Farm Ireland
Independent.ie

Friday 26 May 2017

Focusing on heifer rearing

Michael Gould, who owns the well-known Woodmarsh Holsteins of
Shropshire, England, will be judging this year's Bailey Irish Champion Cow competition, which
takes place at the Virginia Show on Saturday week
Michael Gould, who owns the well-known Woodmarsh Holsteins of Shropshire, England, will be judging this year's Bailey Irish Champion Cow competition, which takes place at the Virginia Show on Saturday week

Mary Kinston

Many farmers are now considering an expansion in cow numbers. This increase in herd size is heavily reliant on increasing the number of heifer calves born, which are successfully reared until calving down, ideally two years later.

Many farmers have endeavoured to maximise the number of dairy heifer calves born. With this in mind, they now use AI or dairy stock bulls on heifers and cows, and extend the period of AI mating, etc. Unfortunately, this is the easy bit.

So why focus on heifer rearing when the majority of spring calves are weaned? The stark reality is that as herd size and heifer numbers increase, the performance and liveweight (LW) gain tends to decrease. It's from now on that a large divergence in size and weight of heifers results, and the bottom 25pc is very evident and noticeable.

Regrettably, it often isn't until mating that we realise there are a number of heifers which are too small. At this point, you either breed them on time, breed them later, or carry her over until next year -- all of which have significant losses of production, efficiency and profit. Small heifers have significantly lower production levels in first and second lactation (eg heifers 50kg behind target liveweight at calving produce around 300 litres less over two years).

Higher replacement rates also reduce herd milk yields. Therefore, in the expansion phase, these two factors will substantially reduce overall output per cow and potential profitability of the herd. Small heifers often won't go in calf early because of delayed oestrus.

However, to offset the reality of small heifers, some decide to mate all the heifers later. This results in a poorer calving spread of the herd and a substantially reduced longevity of the heifers.

And don't leave the bull in with heifers too long. A maximum of 12 weeks from start of mating is sufficient. Others opt to roll over light heifers, which gives them a chance of herd longevity, but the extra year comes at a cost. So, instead of the above, give all heifers a fair chance by maximising the liveweight gain in this critical period from now until winter.

What are the targets? To avoid any negative impacts of liveweight on reproductive performance at mating (target 60pc of LW) and subsequent lactation, heifers need to be 30pc of mature liveweight at six months and 40pc of mature liveweight at nine months. For a spring calving herd, which starts calving in February, this relates to heifer liveweight in August and November respectively.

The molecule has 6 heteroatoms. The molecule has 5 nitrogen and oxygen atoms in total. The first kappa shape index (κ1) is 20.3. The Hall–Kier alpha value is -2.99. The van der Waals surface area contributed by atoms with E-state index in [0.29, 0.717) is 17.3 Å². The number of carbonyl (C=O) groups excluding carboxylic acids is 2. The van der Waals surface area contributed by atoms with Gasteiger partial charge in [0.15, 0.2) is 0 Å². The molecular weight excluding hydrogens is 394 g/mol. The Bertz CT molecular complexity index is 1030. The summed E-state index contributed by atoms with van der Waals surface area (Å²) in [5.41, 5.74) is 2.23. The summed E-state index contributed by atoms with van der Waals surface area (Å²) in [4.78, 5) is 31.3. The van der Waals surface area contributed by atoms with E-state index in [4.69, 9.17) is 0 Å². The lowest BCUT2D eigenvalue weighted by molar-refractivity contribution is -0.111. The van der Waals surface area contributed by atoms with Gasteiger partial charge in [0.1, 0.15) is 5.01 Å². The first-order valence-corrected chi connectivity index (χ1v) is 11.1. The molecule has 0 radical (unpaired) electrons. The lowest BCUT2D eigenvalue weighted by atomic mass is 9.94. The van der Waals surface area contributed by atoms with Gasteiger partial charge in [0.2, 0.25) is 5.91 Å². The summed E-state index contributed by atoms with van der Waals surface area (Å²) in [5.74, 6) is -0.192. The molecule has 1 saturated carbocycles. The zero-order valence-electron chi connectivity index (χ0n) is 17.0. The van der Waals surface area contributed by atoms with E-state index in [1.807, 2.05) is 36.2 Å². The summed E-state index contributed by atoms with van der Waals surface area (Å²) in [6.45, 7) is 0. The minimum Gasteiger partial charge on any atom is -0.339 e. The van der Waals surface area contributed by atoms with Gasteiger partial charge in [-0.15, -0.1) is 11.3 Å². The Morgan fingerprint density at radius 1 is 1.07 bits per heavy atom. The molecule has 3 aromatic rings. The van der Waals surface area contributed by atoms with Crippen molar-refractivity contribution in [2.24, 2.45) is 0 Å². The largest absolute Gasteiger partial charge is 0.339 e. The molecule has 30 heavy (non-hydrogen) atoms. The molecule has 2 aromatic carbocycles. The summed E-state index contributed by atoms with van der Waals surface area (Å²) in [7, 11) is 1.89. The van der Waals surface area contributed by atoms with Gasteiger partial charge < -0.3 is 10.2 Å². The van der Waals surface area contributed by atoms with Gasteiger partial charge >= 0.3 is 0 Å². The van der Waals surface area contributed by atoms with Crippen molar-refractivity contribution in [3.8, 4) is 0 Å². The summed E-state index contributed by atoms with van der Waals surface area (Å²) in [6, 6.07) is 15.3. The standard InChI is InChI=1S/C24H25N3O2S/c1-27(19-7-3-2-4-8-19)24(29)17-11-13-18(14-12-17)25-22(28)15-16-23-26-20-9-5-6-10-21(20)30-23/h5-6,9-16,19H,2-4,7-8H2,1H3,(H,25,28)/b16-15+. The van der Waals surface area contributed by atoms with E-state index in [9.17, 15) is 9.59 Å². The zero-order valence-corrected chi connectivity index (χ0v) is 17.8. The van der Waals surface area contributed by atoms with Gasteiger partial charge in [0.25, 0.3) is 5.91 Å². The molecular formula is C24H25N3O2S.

For example, if your herd has a mature liveweight of 550kg, then the target liveweight for heifer calves in August is 165kg and in November 220kg. In this example, from August to November, each animal must achieve at least 0.6kgLW/day. These liveweights are a minimum for all calves individually, not a group average.

To weigh your heifers in August, consider weighing all or a cross-section using a crush with scales, weigh band, or taking heifers to a weigh bridge -- record the information and repeat in November with the same animals. If this is too hard, another option is to ask a local cattle dealer to assess them.

A number of key questions must be addressed:



  • Are your heifers in a separate group from male or beef calves? A smaller number of animals in a group and the ability to focus solely on the performance of heifers is crucial to your success.
  • Are your heifers being offered enough fresh, leafy pasture? An option is to rotate the heifers about one week in front of the cows, and remember, once heifers are >100kgLW, they consume far more dry matter than is realised.
  • Do your heifers need dosing? Don't delay if they do -- achieving a growth rate of 0.6kgLW/ day will not happen if they are challenged by internal parasites.
  • Are small heifers evident within the group? Don't use the excuse of birth age in this instant; pull them out when you are dosing and give them priority feeding, in a separate group -- consider meal. At the next routine dose, mix the heifers together again, as small heifers can catch up.
  • Finally, with the potential of extra heifers on the ground next spring, ask yourself if your calf-rearing facilities are adequate, mucked out and disinfected? If not, address these issues now to save you from problems and setbacks in the spring.


Irish Independent